Integration of Gene Dosage and Gene Expression in Non-Small Cell Lung Cancer, Identification of HSP90 as Potential Target

Ohio State University, United States of America
PLoS ONE (Impact Factor: 3.53). 02/2008; 3(3):e0001722. DOI: 10.1371/journal.pone.0001722
Source: PubMed

ABSTRACT Lung cancer causes approximately 1.2 million deaths per year worldwide, and non-small cell lung cancer (NSCLC) represents 85% of all lung cancers. Understanding the molecular events in non-small cell lung cancer (NSCLC) is essential to improve early diagnosis and treatment for this disease.
In an attempt to identify novel NSCLC related genes, we performed a genome-wide screening of chromosomal copy number changes affecting gene expression using microarray based comparative genomic hybridization and gene expression arrays on 32 radically resected tumor samples from stage I and II NSCLC patients. An integrative analysis tool was applied to determine whether chromosomal copy number affects gene expression. We identified a deletion on 14q32.2-33 as a common alteration in NSCLC (44%), which significantly influenced gene expression for HSP90, residing on 14q32. This deletion was correlated with better overall survival (P = 0.008), survival was also longer in patients whose tumors had low expression levels of HSP90. We extended the analysis to three independent validation sets of NSCLC patients, and confirmed low HSP90 expression to be related with longer overall survival (P = 0.003, P = 0.07 and P = 0.04). Furthermore, in vitro treatment with an HSP90 inhibitor had potent antiproliferative activity in NSCLC cell lines.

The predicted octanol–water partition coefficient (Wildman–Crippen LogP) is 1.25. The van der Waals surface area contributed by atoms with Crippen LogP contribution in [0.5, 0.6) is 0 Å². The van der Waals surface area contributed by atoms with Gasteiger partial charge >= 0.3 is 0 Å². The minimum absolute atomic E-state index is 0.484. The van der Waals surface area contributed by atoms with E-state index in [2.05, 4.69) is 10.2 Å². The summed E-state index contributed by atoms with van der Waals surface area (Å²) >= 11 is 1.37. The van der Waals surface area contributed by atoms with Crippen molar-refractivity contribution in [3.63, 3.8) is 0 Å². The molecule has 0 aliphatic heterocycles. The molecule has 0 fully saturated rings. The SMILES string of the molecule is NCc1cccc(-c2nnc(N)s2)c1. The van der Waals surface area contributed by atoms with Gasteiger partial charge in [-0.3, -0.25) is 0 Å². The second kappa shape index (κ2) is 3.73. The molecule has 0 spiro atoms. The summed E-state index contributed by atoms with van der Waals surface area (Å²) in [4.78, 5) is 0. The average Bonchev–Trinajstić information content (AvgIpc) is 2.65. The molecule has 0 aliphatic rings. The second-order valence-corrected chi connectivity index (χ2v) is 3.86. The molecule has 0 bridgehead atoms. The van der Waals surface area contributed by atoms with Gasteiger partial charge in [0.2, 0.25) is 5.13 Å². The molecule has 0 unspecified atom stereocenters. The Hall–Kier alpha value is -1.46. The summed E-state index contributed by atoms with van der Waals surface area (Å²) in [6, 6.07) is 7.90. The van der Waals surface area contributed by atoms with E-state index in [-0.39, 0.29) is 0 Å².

We suggest that targeting HSP90 will have clinical impact for NSCLC patients.

Download full-text


Available from: Nico van Zandwijk, Aug 13, 2015
  • Source
    Annals of Oncology 09/2008; 19 Suppl 7(Supplement 7):vii31-7. DOI:10.1093/annonc/mdn445 · 6.58 Impact Factor
  • Source
    EMBO Reports 10/2008; 9(9):853-8. DOI:10.1038/embor.2008.140 · 7.86 Impact Factor
  • [Show abstract] [Hide abstract]
    ABSTRACT: Heat shock protein 90 (HSP90) is a ubiquitously expressed chaperone that is involved in the posttranslational folding and stability of proteins. Inhibition at the NH(2)-terminal ATP-binding site leads to the degradation of client proteins by the ubiquitin proteasome pathway. Inhibition of HSP90 leads to the degradation of known oncogenes, such as ERB-B2, BRAF, and BCR-ABL, leading to the combinatorial blockade of multiple signal transduction pathways, such as the RAS-RAF-mitogen-activated protein/extracellular signal-regulated kinase kinase-extracellular signal-regulated kinase and phosphatidylinositol 3-kinase pathways. Multiple structurally diverse HSP90 inhibitors are undergoing early clinical evaluation. The clinical focus of these drugs should be solid tumors, such as breast, prostate, and lung cancers, along with malignant melanoma, in addition to hematologic malignancies, such as chronic myeloid leukemia and multiple myeloma. HSP90 inhibitors can be used as single agents or in combination with other targeted treatments or conventional forms of treatment such as chemotherapy and radiotherapy. Clinical trials evaluating efficacy of these agents should include innovative designs to capture cytostasis evidenced by clinical nonprogression and enrichment of patient populations by molecular characterization. The results of clinical trials evaluating the efficacy of drugs targeting this exciting target are awaited.
    Clinical Cancer Research 02/2009; 15(1):9-14. DOI:10.1158/1078-0432.CCR-08-0132 · 8.19 Impact Factor
Show more